It's very easy — and actually pretty fascinating — to get into the weeds of what Treble is, how it works, and what its implications are. If you want to go deep, I highly recommend you read Ron Amadeo's analysis at Ars Technica. For our purposes, I'll just give the high level.
On every version of Android to date, Google would make a version; then it would need to be made to work with processors; then an OEM would customize it; then everybody listed would certify it worked; and lastly, carriers would certify it. That is a lot of gatekeepers and a lot of steps. Treble makes Android modular, which collapses a bunch of those early steps and makes the later ones go faster.
With Treble, Google puts out a new version of Android that could theoretically work on any device, and it forces all of the customizations that OEMs make into separate boxes that interact with Android itself in standardized ways. So, if Google wants to push out an update, Google pushes out an update and it should "just work."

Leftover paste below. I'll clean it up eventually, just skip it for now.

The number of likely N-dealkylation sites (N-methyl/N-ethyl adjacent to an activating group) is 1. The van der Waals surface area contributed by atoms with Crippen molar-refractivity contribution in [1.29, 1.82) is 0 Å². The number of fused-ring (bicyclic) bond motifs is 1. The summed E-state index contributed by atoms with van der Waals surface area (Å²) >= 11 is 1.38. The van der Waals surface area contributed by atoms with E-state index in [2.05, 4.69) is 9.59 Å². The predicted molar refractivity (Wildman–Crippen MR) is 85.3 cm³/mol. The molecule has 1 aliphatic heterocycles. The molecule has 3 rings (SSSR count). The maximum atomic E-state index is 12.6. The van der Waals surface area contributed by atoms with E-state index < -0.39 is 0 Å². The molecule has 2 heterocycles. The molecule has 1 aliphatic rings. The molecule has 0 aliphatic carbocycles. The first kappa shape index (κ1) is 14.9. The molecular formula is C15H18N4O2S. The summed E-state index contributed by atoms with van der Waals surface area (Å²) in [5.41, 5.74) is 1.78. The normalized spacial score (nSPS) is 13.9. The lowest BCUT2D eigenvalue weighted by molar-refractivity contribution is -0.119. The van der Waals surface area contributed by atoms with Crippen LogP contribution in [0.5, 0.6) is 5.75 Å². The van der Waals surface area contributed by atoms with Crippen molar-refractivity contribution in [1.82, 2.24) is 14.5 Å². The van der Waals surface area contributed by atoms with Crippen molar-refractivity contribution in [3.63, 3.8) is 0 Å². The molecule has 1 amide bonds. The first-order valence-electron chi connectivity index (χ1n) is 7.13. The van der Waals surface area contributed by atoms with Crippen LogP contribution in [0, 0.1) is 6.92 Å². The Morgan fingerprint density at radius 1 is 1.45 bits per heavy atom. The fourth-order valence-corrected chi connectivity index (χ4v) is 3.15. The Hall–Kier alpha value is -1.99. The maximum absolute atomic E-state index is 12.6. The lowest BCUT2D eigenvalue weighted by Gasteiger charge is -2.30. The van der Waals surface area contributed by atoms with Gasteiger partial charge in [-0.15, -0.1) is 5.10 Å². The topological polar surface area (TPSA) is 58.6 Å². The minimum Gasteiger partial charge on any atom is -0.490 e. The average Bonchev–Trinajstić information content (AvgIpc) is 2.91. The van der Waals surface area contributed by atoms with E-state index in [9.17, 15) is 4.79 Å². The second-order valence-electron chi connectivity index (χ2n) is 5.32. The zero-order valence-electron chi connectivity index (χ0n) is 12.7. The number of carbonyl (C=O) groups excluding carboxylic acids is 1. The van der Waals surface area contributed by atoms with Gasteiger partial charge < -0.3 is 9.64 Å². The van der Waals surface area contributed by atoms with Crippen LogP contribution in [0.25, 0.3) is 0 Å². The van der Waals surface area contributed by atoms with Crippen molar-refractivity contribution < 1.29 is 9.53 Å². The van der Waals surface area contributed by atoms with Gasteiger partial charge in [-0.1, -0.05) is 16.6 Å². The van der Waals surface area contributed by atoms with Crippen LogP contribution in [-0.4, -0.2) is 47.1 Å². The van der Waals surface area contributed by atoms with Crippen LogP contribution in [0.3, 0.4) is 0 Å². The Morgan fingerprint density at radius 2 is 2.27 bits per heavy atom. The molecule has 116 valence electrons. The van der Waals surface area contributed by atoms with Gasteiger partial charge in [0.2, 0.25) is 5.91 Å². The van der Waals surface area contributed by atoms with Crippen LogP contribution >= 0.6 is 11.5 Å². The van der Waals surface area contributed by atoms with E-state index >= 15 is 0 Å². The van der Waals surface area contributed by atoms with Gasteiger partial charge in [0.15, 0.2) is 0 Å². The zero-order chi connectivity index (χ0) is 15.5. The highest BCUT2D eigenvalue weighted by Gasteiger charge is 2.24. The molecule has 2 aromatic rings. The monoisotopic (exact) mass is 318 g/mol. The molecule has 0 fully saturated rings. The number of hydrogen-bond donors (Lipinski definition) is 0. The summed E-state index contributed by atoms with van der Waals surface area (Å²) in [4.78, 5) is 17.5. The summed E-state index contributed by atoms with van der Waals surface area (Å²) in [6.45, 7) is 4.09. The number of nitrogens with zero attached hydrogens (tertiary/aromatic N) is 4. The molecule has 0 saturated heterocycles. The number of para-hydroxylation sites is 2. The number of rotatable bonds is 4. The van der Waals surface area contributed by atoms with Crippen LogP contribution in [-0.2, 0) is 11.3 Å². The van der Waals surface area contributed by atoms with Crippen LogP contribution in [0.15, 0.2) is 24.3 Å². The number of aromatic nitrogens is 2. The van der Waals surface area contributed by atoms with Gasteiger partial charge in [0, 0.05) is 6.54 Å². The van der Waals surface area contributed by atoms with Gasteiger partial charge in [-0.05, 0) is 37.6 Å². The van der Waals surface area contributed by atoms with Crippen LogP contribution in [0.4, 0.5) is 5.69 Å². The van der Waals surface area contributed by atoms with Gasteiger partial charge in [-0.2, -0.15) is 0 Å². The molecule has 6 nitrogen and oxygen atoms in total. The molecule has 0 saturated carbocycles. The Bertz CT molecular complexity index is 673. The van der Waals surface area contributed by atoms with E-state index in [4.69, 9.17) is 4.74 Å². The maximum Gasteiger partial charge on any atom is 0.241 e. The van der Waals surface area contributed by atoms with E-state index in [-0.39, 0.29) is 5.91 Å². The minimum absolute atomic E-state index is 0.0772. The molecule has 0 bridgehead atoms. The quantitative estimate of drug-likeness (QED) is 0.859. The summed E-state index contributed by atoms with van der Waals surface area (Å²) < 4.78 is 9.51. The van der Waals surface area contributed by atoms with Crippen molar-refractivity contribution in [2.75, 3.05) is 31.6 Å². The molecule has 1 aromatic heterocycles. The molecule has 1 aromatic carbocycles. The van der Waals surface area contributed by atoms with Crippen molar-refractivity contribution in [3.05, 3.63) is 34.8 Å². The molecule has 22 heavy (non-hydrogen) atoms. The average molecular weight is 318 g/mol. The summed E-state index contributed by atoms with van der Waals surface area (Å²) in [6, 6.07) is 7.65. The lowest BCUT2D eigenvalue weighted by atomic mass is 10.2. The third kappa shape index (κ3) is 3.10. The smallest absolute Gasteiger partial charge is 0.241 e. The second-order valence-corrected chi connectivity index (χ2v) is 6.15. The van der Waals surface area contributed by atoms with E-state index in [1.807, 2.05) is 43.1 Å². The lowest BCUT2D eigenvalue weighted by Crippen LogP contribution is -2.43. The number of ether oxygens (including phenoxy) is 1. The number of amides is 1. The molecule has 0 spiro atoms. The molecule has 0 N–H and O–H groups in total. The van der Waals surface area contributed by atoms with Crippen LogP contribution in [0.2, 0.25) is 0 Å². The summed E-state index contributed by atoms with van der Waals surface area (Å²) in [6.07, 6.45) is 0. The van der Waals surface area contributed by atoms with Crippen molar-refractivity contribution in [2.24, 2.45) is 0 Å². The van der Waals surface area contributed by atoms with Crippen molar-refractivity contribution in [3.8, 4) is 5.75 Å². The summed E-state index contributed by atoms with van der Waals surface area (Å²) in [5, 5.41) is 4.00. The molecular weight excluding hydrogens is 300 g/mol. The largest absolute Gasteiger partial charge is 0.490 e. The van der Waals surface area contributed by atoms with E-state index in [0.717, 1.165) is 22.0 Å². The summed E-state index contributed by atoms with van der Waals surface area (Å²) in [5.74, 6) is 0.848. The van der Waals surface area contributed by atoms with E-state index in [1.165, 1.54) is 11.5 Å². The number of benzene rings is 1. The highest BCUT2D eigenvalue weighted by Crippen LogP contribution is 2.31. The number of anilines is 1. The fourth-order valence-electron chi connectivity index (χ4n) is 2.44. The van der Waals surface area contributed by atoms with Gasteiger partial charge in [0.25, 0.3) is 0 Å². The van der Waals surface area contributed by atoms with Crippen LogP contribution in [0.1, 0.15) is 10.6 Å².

We won't know for at least a year if that promise will become a reality. I want to be optimistic, but everything else Google has done to try to resolve the update problem has pretty much flopped, so there's plenty of reason to be skeptical.
In the meantime, enjoy this little tidbit: not only are you going to wait for Oreo updates for your phones, but you'll also need to ask whether or not the update is "trebleized." It's possible for Android phone updates to 8 to forgo this modular system. (Apparently it's a lot of work to port over.) All new phones on Oreo will be "trebleized," at least.
Google is finding other ways to reduce the persistent problems we've seen with Android. Specifically, Android is getting much more rigorous about tamping down battery-killing background apps. This isn't Google's first go-round at attacking this problem, but this time it's being more aggressive. Apps running constantly in the background are forced to throw up a notification into that BTW zone, and even those that just intermittently wake up need to follow more stringent rules about when they can do so.